Steganography and Malware: Final Thoughts
Steganography will only become more popular, especially among the more industrious malware groups out there. For an attacker, the ability to hide stuff in plain sight is like peanut butter on chocolate: it makes their favorite thing even better.
In the first two entries of this series, we explored which steganographic techniques are used by attackers to keep malware from being detected, and how they are used to hide command-and-control (C&C) commands, as well as executable code. This time, we’ll discuss the impact of steganography use in the future.
But first, let me call out several things that came out in the last couple of weeks:
- Banking Trojan uses Pinterest as a C&C communication channel – Again, this is not purely steganography, but this is an interesting case since it shows how cybercriminals will try to use common yet unexpected traffic as communication channels. In this case, the banker client is just reading comments in certain pins and decoding them to get the botmaster’s commands.
- Janicab Trojan uses YouTube comments as C&C communication channel – This one is self-explanatory. It’s so similar to the previous one that they might even belong to the same criminals, except that this doesn’t have any clear ties with South Korea. Who knows, perhaps steganography is in fashion in the Far East?
- Operation Tropic Trooper downloads executable images embedded in image files – This is similar to what we talked about in the last two blog posts of this series, with the main difference being that steganography was used in a targeted attack against organizations sitting in very specific geographical areas. This goes to show that all sorts of attackers are using the very techniques we’ve been discussing here. And the more they do so, the more popular these techniques get. You can get more information on Operation Tropic Trooper in our white paper.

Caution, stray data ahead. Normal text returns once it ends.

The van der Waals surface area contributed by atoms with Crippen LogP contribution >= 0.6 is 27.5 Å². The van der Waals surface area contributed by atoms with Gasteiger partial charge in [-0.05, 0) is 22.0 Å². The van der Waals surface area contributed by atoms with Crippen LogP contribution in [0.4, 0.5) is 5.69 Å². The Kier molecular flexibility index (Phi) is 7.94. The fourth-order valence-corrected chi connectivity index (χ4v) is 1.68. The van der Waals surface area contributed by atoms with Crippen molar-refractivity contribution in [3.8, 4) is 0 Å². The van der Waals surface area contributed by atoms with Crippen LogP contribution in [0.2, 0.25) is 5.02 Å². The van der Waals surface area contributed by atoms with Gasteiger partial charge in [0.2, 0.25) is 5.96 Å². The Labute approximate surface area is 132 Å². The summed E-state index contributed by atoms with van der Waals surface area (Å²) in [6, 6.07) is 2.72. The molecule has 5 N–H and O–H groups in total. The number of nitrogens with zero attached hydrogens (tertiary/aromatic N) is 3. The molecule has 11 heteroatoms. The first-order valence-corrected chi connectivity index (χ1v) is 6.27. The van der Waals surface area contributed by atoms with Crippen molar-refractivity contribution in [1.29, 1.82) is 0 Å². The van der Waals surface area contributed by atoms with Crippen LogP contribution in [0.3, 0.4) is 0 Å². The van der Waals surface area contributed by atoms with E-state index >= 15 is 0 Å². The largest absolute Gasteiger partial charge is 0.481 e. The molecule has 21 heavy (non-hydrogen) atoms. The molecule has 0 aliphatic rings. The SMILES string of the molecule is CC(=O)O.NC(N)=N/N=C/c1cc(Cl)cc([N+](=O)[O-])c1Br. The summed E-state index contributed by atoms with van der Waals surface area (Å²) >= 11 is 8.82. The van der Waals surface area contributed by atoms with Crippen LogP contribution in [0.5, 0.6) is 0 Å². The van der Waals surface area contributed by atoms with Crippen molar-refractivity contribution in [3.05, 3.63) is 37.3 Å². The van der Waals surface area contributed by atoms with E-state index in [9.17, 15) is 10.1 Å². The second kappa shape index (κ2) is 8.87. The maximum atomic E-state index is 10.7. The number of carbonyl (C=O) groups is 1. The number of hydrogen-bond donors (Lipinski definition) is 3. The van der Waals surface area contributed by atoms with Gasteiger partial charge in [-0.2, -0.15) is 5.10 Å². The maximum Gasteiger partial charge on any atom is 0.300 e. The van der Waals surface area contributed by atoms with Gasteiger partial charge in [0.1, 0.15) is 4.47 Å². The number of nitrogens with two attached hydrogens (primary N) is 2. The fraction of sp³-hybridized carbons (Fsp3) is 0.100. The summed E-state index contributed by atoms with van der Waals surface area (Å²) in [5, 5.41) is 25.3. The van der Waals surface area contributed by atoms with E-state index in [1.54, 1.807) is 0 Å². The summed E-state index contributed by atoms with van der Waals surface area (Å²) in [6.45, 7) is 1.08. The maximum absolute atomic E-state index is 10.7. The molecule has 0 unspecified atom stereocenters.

So when is steganography especially useful for attackers?
The full impact of steganography use is most felt in targeted attacks. By definition, these kind of attacks aren’t widespread; their specificity may take researchers some time to discover any new techniques used. In a sense, we can think of steganography use in a targeted attack as a zero-day vulnerability: the longer it stays undiscovered, the more useful it is to the attacker. In the case of an actual zero-day vulnerability, it’s also more damaging to the victim.
Until then, what can we researchers do to try and find new unknown steganographic attacks in the wild?
The main weakness of steganography in malware is that the “client” software—the part that looks for the data that’s being concealed in unexpected places—is public. And with cybercriminals trying to spread their malware far and wide, it will eventually fall into the hands of good guys like me and other researchers. At that point, it is only a matter of whether or not the researcher knows where and how to look, decode, and decrypt the data. In essence, steganography only helps the malware stay undetected until security researchers get a sample.
By their very design, these techniques hide stuff in unexpected places. Therefore, we researchers must look in data files and data streams for stuff that’s out of place. Double-checking for protocol messages that are longer than usual, trying to find extraneous encoded data, or even applying machine learning rules to network trace datasets can all be starting points.
None of this is easy, and we may even receive the malware sample before we spot the hidden data stream. However, if we never try, we will never know. This is my bottom line: searching regular data and trying to find irregularities or anomalies is the only way to beat the attackers. This may not seem doable (or even worth our time) but it’s certainly a good challenge to tackle. Improvements in available algorithms may help in reducing the burden down the road.
You can check the previous 2 parts of this blog series here: